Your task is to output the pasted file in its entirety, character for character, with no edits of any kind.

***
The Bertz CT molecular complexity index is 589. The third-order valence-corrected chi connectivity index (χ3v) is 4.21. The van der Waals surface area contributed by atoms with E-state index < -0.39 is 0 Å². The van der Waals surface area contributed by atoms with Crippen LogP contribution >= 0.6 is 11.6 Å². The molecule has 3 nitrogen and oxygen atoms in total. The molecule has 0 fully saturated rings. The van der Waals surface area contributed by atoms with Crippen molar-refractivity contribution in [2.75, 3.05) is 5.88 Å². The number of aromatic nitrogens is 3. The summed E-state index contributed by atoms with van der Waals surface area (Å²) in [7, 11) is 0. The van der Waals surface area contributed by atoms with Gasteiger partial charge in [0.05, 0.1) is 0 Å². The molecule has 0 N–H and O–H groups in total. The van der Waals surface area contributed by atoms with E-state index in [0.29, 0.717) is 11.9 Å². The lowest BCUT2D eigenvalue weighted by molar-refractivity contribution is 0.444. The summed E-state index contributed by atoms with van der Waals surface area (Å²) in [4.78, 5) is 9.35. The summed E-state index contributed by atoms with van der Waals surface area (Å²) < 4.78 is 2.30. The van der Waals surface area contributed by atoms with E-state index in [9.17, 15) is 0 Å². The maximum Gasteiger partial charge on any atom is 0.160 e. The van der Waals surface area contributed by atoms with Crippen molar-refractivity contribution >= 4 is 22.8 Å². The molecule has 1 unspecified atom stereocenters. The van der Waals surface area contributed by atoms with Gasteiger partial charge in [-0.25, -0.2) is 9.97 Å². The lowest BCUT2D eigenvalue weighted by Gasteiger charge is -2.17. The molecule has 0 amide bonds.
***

The Bertz CT molecular complexity index is 589. The third-order valence-corrected chi connectivity index (χ3v) is 4.21. The van der Waals surface area contributed by atoms with E-state index < -0.39 is 0 Å². The van der Waals surface area contributed by atoms with Crippen LogP contribution >= 0.6 is 11.6 Å². The molecule has 3 nitrogen and oxygen atoms in total. The molecule has 0 fully saturated rings. The van der Waals surface area contributed by atoms with Crippen molar-refractivity contribution in [2.75, 3.05) is 5.88 Å². The number of aromatic nitrogens is 3. The summed E-state index contributed by atoms with van der Waals surface area (Å²) in [7, 11) is 0. The van der Waals surface area contributed by atoms with Gasteiger partial charge in [0.05, 0.1) is 0 Å². The molecule has 0 N–H and O–H groups in total. The van der Waals surface area contributed by atoms with E-state index in [0.29, 0.717) is 11.9 Å². The lowest BCUT2D eigenvalue weighted by molar-refractivity contribution is 0.444. The summed E-state index contributed by atoms with van der Waals surface area (Å²) in [4.78, 5) is 9.35. The summed E-state index contributed by atoms with van der Waals surface area (Å²) < 4.78 is 2.30. The van der Waals surface area contributed by atoms with E-state index in [9.17, 15) is 0 Å². The maximum Gasteiger partial charge on any atom is 0.160 e. The van der Waals surface area contributed by atoms with Crippen molar-refractivity contribution >= 4 is 22.8 Å². The molecule has 1 unspecified atom stereocenters. The van der Waals surface area contributed by atoms with Gasteiger partial charge in [-0.25, -0.2) is 9.97 Å². The lowest BCUT2D eigenvalue weighted by Gasteiger charge is -2.17. The molecule has 0 amide bonds.